Consequences for Social Housing
The “garden city” model of development – the focus of the 2019 local plan with three garden communities – is supposed to yield considerable affordable housing. The plan targeted affordable housing at 40% of the total. In the May 2019 election, Uttlesford Labour had been pressing for a sizeable number of these to be acquired by the council to eliminate the housing waiting list, which currently stands at more than 1,000 and would rise as the district’s population grew. Housing costs are around 12 times the average wage paid in the district, leading to aggressive gentrification and preventing generations of families staying in the area.
The inspectors stated that “The proposed stepped trajectory which arises from the strategy’s reliance on the Garden Communities, would result in a worsening affordability problem as it would delay the provision of housing to meet the identified need in the district for a number of years.”
Yet, with no large-scale planning, a lot of new development will focus on sites under 15 houses, where the 40% affordable target does not apply. As a result of the plethora of piecemeal developments around the district, less than 15% of new homes are affordable. Without a local plan delivering sizeable planned communities – based on its policies – there is a likelihood of accelerated gentrification.
What is the Future for Uttlesford?
Although the plan was devised under the previous Tory administration and signed off with the support for the Lib Dems, the incumbent Residents for Uttlesford administration should not be so quick to celebrate a Pyrrhic victory.
Now they face the choice of either spending two years reviewing the current draft local plan or spending at least four years formulating a new plan, hoping for third time lucky. With the inspectors picking apart the evidence base, assumptions and viability of the local plan, it is difficult to see what can be resurrected from the wreck.
What sort of plan would R4U devise? Now, this is a tricky question, given that R4U has ideologically positioned itself as a champion of residents – particularly those who object to planning applications. There is a chance that the political party could be broken by the local plan process, amid competitive Nimbyism and a war of ward against ward. With the Conservatives, there were councillors who knew that voting for the local plan would see them lose their seats, but felt that it was necessary – they are probably kicking themselves now. R4U councillors are less likely to be self-sacrificing.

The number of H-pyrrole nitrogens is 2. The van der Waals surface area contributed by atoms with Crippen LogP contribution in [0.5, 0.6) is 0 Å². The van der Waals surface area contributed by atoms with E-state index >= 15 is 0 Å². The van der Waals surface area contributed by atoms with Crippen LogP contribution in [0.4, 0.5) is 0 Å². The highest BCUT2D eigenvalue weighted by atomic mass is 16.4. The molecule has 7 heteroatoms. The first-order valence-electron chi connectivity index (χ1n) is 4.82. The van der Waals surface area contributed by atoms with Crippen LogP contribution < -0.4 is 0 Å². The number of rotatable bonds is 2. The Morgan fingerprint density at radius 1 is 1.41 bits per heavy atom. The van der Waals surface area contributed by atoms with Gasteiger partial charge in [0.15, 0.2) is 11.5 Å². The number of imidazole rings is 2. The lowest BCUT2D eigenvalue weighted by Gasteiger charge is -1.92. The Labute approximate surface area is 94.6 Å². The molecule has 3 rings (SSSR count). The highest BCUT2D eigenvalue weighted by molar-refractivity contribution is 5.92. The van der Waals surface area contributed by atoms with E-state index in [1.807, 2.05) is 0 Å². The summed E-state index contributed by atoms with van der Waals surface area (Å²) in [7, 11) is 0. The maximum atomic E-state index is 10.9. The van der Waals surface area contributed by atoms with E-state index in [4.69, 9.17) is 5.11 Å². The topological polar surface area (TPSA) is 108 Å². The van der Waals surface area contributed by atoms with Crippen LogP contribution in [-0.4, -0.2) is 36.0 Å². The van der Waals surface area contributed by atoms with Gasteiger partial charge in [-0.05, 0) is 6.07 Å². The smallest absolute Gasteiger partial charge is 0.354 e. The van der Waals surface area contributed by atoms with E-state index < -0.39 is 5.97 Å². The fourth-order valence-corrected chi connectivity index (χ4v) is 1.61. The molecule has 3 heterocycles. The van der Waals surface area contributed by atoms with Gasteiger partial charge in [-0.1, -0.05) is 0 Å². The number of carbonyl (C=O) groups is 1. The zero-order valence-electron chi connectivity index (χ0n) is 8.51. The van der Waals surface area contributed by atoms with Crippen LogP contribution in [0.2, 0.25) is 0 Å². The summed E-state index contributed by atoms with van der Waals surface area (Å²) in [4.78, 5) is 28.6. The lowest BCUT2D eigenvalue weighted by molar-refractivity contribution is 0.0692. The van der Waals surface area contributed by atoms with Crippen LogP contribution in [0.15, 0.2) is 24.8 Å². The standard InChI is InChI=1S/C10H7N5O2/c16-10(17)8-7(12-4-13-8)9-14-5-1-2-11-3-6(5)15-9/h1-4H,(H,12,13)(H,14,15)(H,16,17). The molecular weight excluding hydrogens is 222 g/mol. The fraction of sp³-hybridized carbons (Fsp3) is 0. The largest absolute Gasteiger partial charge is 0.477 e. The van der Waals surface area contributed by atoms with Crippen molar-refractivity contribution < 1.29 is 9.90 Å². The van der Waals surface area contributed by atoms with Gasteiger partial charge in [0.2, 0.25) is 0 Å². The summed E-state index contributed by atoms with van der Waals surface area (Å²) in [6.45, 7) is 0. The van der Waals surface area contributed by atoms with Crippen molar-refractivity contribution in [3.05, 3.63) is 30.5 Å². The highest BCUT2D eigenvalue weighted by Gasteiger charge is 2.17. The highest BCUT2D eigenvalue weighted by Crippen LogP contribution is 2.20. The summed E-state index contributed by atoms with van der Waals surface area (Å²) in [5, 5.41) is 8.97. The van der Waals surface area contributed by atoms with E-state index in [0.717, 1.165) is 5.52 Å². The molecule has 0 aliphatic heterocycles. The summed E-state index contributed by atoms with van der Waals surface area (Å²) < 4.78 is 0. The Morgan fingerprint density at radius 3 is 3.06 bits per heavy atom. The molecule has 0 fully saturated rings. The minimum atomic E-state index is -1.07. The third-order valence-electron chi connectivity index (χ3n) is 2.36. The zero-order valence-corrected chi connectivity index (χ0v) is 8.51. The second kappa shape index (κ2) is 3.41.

Past statements by individuals involved in the group suggest, however, they want a single new town settlement – a policy I would welcome on the basis that we could yield more infrastructure investment and social housing benefits through a single, well-planned town.
R4U Cllr Richard Freeman – currently chair of Uttlesford District Council – wrote in 2013 while he as a Liberal Democrat that farmland next to Great Chesterford would be “by far the most attractive, sustainable and suitable option for Uttlesford” for 6,000 dwellings – “more than enough for our foreseeable needs”.
R4U’s vice-chair and propaganda chief Dan Starr also supported the concept of brand new garden settlements due to the infrastructural constraints posed by bolting developments on existing over-burdened communities.
Yet, as time as has moved on, R4U’s position has become more vague and it is unclear where it would put settlements. It also refused to co-sign the latest failed local plan, despite its involvement in the planning policy working group that drafted it. This decision enabled it to escape being associated with a controversial plan – an electorally wise decision and one that it says is vindicated by the inspectors. However, it also failed to be honest with the electorate about alternatives. It could end up paying a heavy price for trying to be all things to all people.
It would be a political challenge to unite the party behind new settlements in wards it controls, two of which were targeted for garden communities. As such, it will be tempting for it to adopt the policy Cllr Freeman advocated just over six years ago, as Great Chesterford is controlled by independents not aligned to R4U – they are disposable to a party with an overwhelming majority. However, the inspectors said the council “should delete the North Uttlesford garden community” plan as it “performs the least well against the Garden Community Principles.”
Alternatively, it could examine Stansted as a target as our wards are controlled by the main opposition party, the Liberal Democrats. If that occurs, we will have a bigger headache than Pennington Lane trying to address the myriad of constraints already facing us.
There are no easy solutions and coming years will represent the most challenging era in Uttlesford’s history as a council.